AMD might be on the verge of its biggest strategic shift in ages, as it starts to embrace ARM processors and more frugal chips. The company hopes to make as much as half of its money from console chips and ultra-low power processors by 2016. That is on top of ARM-based server chips which are already in the works.
At the moment, AMD generates the vast majority of its revenue from x86 processors and GPUs, but this year it is expected to ship millions of custom APUs for gaming consoles. On Tuesday the company launched a range of embedded x86 chips based on the new Jaguar core, but it also hinted at upcoming embedded chips based on ARM designs.
AMD already made it clear that it intends to use upcoming 64-bit ARM cores in its server parts, but the decision to design embedded APUs with ARM cores could have far reaching implications. In technical terms, these chips will have a lot more in common with consumer application processors than server chips. They are also expected to feature the latest generation Radeon graphics. In other words, AMD will develop ARM based SoCs, but it is still unclear whether it will target the consumer market.
Several years ago AMD sold its Imageon mobile graphics division to Qualcomm, and Qualcomm put it to good use, churning out millions of mobile SoCs with Adreno graphics, courtesy of AMD IP. However, AMD insists that it could catch up with relative ease.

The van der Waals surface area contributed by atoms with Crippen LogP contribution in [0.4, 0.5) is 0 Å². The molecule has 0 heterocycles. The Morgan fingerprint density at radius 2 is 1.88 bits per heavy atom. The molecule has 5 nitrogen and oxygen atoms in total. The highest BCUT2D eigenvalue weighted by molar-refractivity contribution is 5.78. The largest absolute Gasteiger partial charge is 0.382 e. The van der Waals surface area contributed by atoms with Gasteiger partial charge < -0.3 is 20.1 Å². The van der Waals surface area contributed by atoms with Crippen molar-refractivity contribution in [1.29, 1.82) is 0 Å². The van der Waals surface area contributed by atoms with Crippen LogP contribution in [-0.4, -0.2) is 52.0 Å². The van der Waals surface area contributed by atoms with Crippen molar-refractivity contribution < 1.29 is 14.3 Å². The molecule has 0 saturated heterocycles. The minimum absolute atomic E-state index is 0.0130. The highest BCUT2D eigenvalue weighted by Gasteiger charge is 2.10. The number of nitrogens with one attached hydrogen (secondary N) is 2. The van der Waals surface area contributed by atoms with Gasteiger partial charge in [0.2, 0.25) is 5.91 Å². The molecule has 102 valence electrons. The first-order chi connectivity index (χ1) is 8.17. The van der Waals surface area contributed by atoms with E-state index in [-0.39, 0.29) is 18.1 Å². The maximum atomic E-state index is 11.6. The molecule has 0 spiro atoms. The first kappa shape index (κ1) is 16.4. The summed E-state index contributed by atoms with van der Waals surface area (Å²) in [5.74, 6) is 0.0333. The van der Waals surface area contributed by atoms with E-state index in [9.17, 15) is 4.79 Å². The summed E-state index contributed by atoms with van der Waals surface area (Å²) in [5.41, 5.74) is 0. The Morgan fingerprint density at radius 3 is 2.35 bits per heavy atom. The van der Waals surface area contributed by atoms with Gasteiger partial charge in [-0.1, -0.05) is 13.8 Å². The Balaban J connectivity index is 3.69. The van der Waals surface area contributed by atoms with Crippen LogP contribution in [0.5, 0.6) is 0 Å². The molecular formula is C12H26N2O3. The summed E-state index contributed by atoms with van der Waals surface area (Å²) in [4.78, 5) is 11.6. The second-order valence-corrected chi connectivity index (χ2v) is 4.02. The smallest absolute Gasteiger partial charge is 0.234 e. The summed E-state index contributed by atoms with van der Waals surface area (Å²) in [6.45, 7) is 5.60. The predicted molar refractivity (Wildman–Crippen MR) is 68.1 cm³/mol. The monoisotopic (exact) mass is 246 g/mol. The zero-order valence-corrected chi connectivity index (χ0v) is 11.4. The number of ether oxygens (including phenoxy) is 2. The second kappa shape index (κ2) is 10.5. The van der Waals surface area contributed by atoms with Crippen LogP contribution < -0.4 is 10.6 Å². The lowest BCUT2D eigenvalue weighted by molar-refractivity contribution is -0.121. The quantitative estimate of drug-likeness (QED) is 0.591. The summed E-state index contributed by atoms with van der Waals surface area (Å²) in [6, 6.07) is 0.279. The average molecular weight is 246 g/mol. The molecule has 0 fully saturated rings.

Sasa Marinkovic, AMD’s Technology Marketing Lead, told Forbes that chip architecture at the time of the Imageon sale was full of bottlenecks and it has moved along since then.
“We sold some graphics IP, but we didn’t forget how to build it,” he said.
AMD already has some x86 designs capable of hitting sub-5W thermal envelopes required by tablet manufacturers, such as the 4.5W Temash SoC. However, ARM based chips could offer even better power efficiency and end up with sub-3W TDPs.
On the console front things are looking even better. AMD expects sales of custom APUs for the Playstation 4 and next-gen Xbox to account for 20 percent of its revenue by the end of the year. Similar chips based on the Jaguar core are coming to the consumer market as well.